In her earlier days as a legislator in the 1990s, Montgomery fought for needle exchanges, enduring vitriol from her own constituents. And she has been a prominent supporter of YouthBuild, a renowned program providing construction jobs to young people from low-income communities.
She’s also frequently visited the state’s highest-security prisons, to encourage prisoners’ efforts to improve their lives and the systems around them.
“She empowered people in the prison population,” said Lawrence Bartley, whose successful campaign for parole from prison after 27 years was bolstered by Montgomery’s support. “She instilled another level of hope.”
Perhaps most significantly, Montgomery has helped secure funding for school-based health centers, lowering barriers for vulnerable students. She was also among the first elected leaders to hold hearings on ending the incarceration of 16- and 17-year-olds in adult jails and prisons such as the notorious Rikers Island.
Gov. Andrew Cuomo signed New York’s “Raise the Age” reform in 2017, lifting the age of juvenile jurisdiction to 18.
“Velmanette builds the wagons, puts them on the road, and then everybody else jumps on them,” said Diane Savino, a state senator for Staten Island who often partnered with Montgomery on bills, sharing leadership of the Senate Children and Families committee.
Montgomery’s eclectic district spans from the Red Hook and Sunset Park waterfronts through downtown Brooklyn and across the heart of the borough’s Black community in Bedford-Stuyvesant. It includes residential neighborhoods she calls the “brownstone belt,” office towers, a professional basketball arena, and a concentration of public housing.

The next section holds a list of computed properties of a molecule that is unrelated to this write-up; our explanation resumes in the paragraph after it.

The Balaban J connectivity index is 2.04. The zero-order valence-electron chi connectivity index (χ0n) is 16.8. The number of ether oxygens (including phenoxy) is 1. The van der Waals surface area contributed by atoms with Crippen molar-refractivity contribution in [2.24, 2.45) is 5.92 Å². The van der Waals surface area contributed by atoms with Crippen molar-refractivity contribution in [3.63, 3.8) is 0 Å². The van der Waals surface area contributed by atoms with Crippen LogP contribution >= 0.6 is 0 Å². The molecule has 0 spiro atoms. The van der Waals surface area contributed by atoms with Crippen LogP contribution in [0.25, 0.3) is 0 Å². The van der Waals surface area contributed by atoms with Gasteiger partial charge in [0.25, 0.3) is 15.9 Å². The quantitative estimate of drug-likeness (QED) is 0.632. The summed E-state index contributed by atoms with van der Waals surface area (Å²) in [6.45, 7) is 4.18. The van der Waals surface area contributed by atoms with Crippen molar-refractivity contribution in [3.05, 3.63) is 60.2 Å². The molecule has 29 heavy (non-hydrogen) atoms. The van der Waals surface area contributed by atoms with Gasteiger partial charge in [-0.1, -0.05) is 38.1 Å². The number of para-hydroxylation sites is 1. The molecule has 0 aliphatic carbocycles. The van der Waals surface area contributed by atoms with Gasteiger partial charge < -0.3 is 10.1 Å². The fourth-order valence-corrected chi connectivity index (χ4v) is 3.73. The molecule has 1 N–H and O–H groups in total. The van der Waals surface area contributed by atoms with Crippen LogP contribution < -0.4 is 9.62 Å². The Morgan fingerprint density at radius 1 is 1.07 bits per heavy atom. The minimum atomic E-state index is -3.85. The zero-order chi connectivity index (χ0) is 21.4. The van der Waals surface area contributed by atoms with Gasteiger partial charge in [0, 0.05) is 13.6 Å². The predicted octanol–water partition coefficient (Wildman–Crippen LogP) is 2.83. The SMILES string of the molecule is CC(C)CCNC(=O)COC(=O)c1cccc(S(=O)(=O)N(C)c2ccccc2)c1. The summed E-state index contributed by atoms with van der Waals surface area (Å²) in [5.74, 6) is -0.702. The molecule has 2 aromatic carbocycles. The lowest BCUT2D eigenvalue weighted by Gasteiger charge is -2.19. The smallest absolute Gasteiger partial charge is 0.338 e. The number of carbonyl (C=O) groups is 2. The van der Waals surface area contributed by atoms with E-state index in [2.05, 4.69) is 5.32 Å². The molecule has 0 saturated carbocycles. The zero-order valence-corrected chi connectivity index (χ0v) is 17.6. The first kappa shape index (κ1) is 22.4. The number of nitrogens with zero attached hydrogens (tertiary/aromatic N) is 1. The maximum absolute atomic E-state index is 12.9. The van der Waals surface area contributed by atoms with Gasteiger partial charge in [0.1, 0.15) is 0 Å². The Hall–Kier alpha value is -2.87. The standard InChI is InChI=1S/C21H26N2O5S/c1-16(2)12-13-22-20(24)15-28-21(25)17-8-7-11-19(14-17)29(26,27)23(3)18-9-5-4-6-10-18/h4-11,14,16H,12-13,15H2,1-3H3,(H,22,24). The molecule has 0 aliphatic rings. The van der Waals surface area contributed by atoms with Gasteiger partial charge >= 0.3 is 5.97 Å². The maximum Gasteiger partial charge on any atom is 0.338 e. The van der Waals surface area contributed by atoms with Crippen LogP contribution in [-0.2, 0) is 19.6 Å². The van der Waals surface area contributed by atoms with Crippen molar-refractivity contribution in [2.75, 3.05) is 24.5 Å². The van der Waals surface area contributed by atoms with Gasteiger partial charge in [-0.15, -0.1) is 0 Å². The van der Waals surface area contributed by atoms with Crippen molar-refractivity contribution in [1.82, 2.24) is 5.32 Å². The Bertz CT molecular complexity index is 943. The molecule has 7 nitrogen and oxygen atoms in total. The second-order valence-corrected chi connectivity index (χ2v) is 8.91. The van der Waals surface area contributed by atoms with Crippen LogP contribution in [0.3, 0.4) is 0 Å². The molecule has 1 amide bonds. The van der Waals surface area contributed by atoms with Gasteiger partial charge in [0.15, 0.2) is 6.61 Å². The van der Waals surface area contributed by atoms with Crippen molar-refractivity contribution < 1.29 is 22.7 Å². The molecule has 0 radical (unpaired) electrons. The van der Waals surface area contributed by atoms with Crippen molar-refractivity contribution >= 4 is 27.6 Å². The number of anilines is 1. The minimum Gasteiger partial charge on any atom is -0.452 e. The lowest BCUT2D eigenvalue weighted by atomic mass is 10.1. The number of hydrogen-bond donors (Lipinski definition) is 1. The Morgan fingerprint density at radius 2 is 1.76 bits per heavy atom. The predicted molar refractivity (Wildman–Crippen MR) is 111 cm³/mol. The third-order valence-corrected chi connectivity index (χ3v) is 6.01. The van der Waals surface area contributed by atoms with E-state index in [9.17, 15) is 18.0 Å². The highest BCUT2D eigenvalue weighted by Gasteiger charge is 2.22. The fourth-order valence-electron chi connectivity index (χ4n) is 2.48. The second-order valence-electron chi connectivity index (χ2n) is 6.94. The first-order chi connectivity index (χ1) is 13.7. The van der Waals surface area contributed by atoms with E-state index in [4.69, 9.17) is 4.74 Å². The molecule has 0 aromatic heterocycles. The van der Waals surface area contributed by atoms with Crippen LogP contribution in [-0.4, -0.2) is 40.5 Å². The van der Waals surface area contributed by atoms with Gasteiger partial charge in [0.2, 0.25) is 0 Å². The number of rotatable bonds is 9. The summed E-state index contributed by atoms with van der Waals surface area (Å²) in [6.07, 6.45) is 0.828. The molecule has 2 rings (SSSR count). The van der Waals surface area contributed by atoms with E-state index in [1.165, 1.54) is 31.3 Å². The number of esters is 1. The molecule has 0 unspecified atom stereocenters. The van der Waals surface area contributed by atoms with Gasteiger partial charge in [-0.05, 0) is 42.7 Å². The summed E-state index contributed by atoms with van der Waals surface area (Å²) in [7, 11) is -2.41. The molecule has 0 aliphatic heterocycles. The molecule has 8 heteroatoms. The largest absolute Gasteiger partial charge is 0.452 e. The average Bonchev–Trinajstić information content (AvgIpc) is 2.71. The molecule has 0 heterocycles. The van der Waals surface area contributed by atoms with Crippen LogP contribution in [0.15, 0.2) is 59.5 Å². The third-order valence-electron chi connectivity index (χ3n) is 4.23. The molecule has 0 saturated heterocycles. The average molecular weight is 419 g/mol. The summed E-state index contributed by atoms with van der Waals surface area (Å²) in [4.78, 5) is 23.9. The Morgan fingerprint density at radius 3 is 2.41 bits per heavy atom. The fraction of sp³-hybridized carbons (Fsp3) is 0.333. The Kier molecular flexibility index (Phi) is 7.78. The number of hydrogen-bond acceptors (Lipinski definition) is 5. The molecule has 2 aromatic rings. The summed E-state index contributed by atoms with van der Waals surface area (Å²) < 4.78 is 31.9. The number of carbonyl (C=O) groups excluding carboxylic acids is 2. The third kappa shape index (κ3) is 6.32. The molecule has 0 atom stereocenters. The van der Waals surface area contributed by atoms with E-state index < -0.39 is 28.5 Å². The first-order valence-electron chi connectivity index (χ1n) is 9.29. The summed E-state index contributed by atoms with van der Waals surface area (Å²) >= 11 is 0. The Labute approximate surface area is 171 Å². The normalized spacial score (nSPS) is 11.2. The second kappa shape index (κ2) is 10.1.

The race to replace her this year was described by City & State as a pure test of “the voters’ preferences for old school liberalism versus democratic socialists.” In June, the Democratic Socialists of America-backed candidate, Jabari Brisport, won the primary vote against Montgomery’s chosen successor, State Assemblywomen Tremaine Wright. Brisport is widely expected to win the general election vote in November.
In an email sent by a spokesperson, Brisport emphasized one similarity with Montgomery, noting: “As a teacher, it meant a lot that Senator Montgomery fought so hard against the school to prison pipeline, with legislation like Solutions not Suspensions,” he said. “I can’t wait to continue that fight in the State Senate next year.”
Raised outside Houston in the 1940s and 1950s, Montgomery said her political awakening began in her college years at the University of Texas at Austin.
She described one telling scene: She and a group of white students got off a bus at a roadside diner. A burly white man behind the counter threw her out, explaining that the entrance she’d used was for “whites only.” In response, she and her classmates all left together, a gesture of solidarity that moved and inspired her.
Katie Davis, president of the Community Council for Medgar Evers College and a friend of Montgomery’s, said Black people growing up in the South in that era and trying to carve out a professional life had to be beyond strong to persevere. “They would remind you who you were and treat you like your education didn’t mean something,” said the Georgia native. “It really motivated some people – not everyone – but she was motivated,” Davis said of her friend.
Montgomery rarely speaks about her personal history in public – “I have little time, and that is not something I can luxuriate in” she said in an interview. But she described being “through with Texas,” and transferring to New York to finish college, then graduate school.
She eventually found a community in Brooklyn’s rising Black political scene, where former state lawmaker Vann recruited Montgomery and others into leadership roles in the 1970s and 1980s.
In 1985, as she began her political career after more than a decade as a teacher, daycare director and community organizer, the era of mass incarceration was blowing up. Montgomery recalled just how cynical the locking up of Black and brown people had become: A corrections official once explained to her how his department calculated the number of prison cells they would need in the future. It was correlated with the number of children enrolled in 4th grade.
“At that point, you say there is something very unwholesome about this,” she said. “That’s how awful it was.”
Montgomery became the most reliable “no” vote on bills that lengthened prison sentences.
Today, Montgomery said she sees hope in the Black Lives Matter movement, but she is waiting to see who in the state senate will dedicate themselves to the hard work of lasting reform.
In making Black lives matter, she said, “the translation is the hard part.”